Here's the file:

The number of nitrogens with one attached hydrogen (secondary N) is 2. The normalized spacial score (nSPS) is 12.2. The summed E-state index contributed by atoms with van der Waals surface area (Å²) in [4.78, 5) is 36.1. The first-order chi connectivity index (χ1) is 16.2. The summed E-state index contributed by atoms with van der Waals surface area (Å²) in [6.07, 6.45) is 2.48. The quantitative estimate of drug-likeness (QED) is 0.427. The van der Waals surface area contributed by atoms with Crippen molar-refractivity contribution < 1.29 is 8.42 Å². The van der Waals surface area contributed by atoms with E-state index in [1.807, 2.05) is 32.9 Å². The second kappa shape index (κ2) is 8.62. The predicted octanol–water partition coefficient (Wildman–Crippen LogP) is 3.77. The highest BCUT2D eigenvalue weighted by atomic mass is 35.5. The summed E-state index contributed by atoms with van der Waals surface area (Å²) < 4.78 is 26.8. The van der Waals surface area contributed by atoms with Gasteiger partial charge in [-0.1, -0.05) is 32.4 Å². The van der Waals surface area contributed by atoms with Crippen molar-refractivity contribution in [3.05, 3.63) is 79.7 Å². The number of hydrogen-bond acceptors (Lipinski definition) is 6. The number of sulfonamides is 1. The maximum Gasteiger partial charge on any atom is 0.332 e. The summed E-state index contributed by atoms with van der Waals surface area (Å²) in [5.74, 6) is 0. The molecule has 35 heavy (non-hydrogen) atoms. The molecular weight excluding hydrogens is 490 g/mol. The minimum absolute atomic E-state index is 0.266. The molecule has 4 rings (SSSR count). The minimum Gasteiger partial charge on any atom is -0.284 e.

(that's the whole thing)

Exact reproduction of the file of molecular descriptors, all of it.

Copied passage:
The number of nitrogens with one attached hydrogen (secondary N) is 2. The normalized spacial score (nSPS) is 12.2. The summed E-state index contributed by atoms with van der Waals surface area (Å²) in [4.78, 5) is 36.1. The first-order chi connectivity index (χ1) is 16.2. The summed E-state index contributed by atoms with van der Waals surface area (Å²) in [6.07, 6.45) is 2.48. The quantitative estimate of drug-likeness (QED) is 0.427. The van der Waals surface area contributed by atoms with Crippen molar-refractivity contribution < 1.29 is 8.42 Å². The van der Waals surface area contributed by atoms with E-state index in [1.807, 2.05) is 32.9 Å². The second kappa shape index (κ2) is 8.62. The predicted octanol–water partition coefficient (Wildman–Crippen LogP) is 3.77. The highest BCUT2D eigenvalue weighted by atomic mass is 35.5. The summed E-state index contributed by atoms with van der Waals surface area (Å²) < 4.78 is 26.8. The van der Waals surface area contributed by atoms with Gasteiger partial charge in [-0.1, -0.05) is 32.4 Å². The van der Waals surface area contributed by atoms with Crippen molar-refractivity contribution in [3.05, 3.63) is 79.7 Å². The number of hydrogen-bond acceptors (Lipinski definition) is 6. The number of sulfonamides is 1. The maximum Gasteiger partial charge on any atom is 0.332 e. The summed E-state index contributed by atoms with van der Waals surface area (Å²) in [5.74, 6) is 0. The molecule has 35 heavy (non-hydrogen) atoms. The molecular weight excluding hydrogens is 490 g/mol. The minimum absolute atomic E-state index is 0.266. The molecule has 4 rings (SSSR count). The minimum Gasteiger partial charge on any atom is -0.284 e.